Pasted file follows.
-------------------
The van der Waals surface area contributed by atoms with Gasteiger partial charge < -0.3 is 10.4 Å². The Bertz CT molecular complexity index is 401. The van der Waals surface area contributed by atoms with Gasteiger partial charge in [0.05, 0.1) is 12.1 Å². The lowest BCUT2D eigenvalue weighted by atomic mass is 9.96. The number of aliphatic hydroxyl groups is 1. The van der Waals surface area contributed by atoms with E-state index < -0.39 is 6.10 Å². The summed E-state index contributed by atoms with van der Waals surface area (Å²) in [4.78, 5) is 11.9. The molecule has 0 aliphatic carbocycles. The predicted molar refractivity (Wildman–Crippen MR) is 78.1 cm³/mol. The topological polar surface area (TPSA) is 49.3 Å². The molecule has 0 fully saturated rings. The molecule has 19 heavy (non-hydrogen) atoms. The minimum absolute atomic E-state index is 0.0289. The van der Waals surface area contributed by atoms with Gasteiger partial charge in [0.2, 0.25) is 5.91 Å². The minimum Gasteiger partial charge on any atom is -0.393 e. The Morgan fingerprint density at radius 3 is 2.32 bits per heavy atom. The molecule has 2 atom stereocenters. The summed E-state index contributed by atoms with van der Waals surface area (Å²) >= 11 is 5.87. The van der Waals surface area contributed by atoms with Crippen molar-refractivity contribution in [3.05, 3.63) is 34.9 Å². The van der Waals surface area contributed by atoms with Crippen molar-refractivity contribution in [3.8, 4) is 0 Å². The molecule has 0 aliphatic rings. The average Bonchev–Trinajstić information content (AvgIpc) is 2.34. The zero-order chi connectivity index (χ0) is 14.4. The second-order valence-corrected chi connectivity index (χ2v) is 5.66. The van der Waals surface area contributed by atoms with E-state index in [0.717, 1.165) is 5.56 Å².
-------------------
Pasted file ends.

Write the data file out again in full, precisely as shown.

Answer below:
The van der Waals surface area contributed by atoms with Gasteiger partial charge < -0.3 is 10.4 Å². The Bertz CT molecular complexity index is 401. The van der Waals surface area contributed by atoms with Gasteiger partial charge in [0.05, 0.1) is 12.1 Å². The lowest BCUT2D eigenvalue weighted by atomic mass is 9.96. The number of aliphatic hydroxyl groups is 1. The van der Waals surface area contributed by atoms with E-state index < -0.39 is 6.10 Å². The summed E-state index contributed by atoms with van der Waals surface area (Å²) in [4.78, 5) is 11.9. The molecule has 0 aliphatic carbocycles. The predicted molar refractivity (Wildman–Crippen MR) is 78.1 cm³/mol. The topological polar surface area (TPSA) is 49.3 Å². The molecule has 0 fully saturated rings. The molecule has 19 heavy (non-hydrogen) atoms. The minimum absolute atomic E-state index is 0.0289. The van der Waals surface area contributed by atoms with Gasteiger partial charge in [0.2, 0.25) is 5.91 Å². The minimum Gasteiger partial charge on any atom is -0.393 e. The Morgan fingerprint density at radius 3 is 2.32 bits per heavy atom. The molecule has 2 atom stereocenters. The summed E-state index contributed by atoms with van der Waals surface area (Å²) >= 11 is 5.87. The van der Waals surface area contributed by atoms with Crippen molar-refractivity contribution in [3.05, 3.63) is 34.9 Å². The van der Waals surface area contributed by atoms with Crippen molar-refractivity contribution in [3.8, 4) is 0 Å². The molecule has 0 aliphatic rings. The average Bonchev–Trinajstić information content (AvgIpc) is 2.34. The zero-order chi connectivity index (χ0) is 14.4. The second-order valence-corrected chi connectivity index (χ2v) is 5.66. The van der Waals surface area contributed by atoms with E-state index in [0.717, 1.165) is 5.56 Å².